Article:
I'm not going to draw up any plans for an LV porta-booth (unless there is enough interest), because the size of the box depends on the size and shape of your microphone. You can construct a box out of pretty much anything you like. One reader made a cardboard enclosure with foam held onto the inside with spray-glue so he could fold it up and store it away between sessions. I decided to make mine out of plywood.
Before you start to cut the tiles plan how they are going to fit inside the box. You can glue the tiles in, but if you are careful you can get the tiles to hold each other in place through their springiness.
If you have access to a hot wire cutter at your local high school technology department, then that will give you a beautifully neat cut. Don't try to cut the foam with scissors or a craft knife as the foam pushes away from the blade and you will get a lumpy cut surface. I found that an ordinary serrated bread knife works best. Mark out your cut line on the reverse of the tile (the flat side) and put the tile onto a table so the cut line just overhangs the edge of the table. Gently saw along the marked line using as little pressure as possible. If you search on YouTube you can find instruction videos showing how to make a porta-booth.
I have received reports that the spray glue sold to hold down carpets works well with some acoustic foams. I did not need to glue the foam into place in my box, so I cannot confirm this.
Although not the main reason for building one, a porta-booth can help reduce fan noise if you record directly into a laptop. Because the booth limits sound entering the back of the microphone you can reduce the amount of fan noise entering the microphone by placing your laptop behind the booth. This means that the fan noise has to reflect off the walls and ceiling before it can enter the microphone, greatly reducing the level of noise.
Here is my recording set-up.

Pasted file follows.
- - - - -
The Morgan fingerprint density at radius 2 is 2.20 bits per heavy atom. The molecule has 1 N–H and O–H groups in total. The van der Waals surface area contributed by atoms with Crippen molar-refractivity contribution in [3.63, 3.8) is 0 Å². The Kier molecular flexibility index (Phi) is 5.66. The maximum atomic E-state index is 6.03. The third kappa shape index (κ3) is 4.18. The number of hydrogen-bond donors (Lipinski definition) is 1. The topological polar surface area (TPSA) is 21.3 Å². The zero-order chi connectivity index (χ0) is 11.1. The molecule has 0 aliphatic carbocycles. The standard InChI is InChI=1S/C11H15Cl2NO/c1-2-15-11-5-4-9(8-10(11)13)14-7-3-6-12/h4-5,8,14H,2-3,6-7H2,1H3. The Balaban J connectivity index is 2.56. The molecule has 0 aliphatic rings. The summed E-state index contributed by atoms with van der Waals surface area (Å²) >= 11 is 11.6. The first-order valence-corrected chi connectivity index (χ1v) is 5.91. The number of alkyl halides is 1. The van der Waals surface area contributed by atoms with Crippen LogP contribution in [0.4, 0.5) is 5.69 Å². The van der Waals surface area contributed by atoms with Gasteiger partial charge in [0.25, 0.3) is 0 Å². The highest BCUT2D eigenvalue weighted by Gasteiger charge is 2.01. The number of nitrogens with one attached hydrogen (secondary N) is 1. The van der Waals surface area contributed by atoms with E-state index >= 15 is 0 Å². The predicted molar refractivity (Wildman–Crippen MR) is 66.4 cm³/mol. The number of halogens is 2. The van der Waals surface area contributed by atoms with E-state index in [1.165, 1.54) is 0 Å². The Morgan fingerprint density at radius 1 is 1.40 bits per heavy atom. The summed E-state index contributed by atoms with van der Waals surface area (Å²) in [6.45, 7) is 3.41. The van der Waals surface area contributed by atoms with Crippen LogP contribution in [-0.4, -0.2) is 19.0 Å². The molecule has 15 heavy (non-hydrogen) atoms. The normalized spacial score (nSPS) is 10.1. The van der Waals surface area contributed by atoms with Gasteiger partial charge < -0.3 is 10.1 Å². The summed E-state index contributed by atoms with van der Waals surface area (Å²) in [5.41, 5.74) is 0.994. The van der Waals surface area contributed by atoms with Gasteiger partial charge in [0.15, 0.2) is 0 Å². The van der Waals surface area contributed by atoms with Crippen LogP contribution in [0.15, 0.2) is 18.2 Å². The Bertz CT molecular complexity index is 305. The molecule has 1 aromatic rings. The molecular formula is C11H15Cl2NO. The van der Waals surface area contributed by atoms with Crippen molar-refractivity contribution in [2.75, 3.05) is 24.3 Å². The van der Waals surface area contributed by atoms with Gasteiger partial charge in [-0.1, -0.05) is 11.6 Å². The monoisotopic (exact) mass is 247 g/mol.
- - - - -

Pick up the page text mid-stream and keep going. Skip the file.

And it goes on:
The large box is lined with foam tiles and the microphone is placed as far back as it will go. I found that I needed a bit more absorbent material than just the tiles, so I packed in a length of polyester wadding cut from the inside of an old duvet. The microphone is a Samson C01U in a desktop shock mount.
Behind the booth itself is a laptop stand so I can read the text directly from the screen. The laptop stands on another slab of acoustic foam to limit transmission of fan noise through the woodwork of the stand. When not in use the laptop stand stacks on top of the booth.
Clamped to the front of the booth is a pop filter made from a length of wire coat hanger with an old stocking stretched over the top.
The wire is G-clamped between two wooden strips to hold it in place. The stocking material is so light that I can record with my mouth brushing the pop filter to keep my head in the right position and the microphone does not pick up and rubbing sounds.
You can hear the difference that a porta-booth makes to the sound in this audio_clip bedroom_and_booth. The recording was made in the room pictured, the same text was read into the same microphone in the same location in the room. The clips recorded without the booth are first, and the clips recorded with the booth are second.
Finally, here is a zero-cost portable booth idea! It doesn't work quite as well as the booth filled with acoustic foam, but it is a lot better than an open microphone. It is made by folding a feather pillow in half and tying a piece of string around the middle to keep it folded. A wand microphone (a Logitech in this case) can then be pushed through the middle of the pillow. Try to keep just the front surface of the microphone exposed (the microphone in the picture is poking a bit too far out). The idea is to have the microphone pushed as far into the gap in the middle of the pillow as possible so the microphone can only pick up sound from directly in front of it. With an omnidirectional microphone like the Logitech most of the room echo enters by the side or back, so the pillow does a remarkably good job of cutting out a lot of echo. But because the voice sound enters the microphone through the front the voice sound is still strong.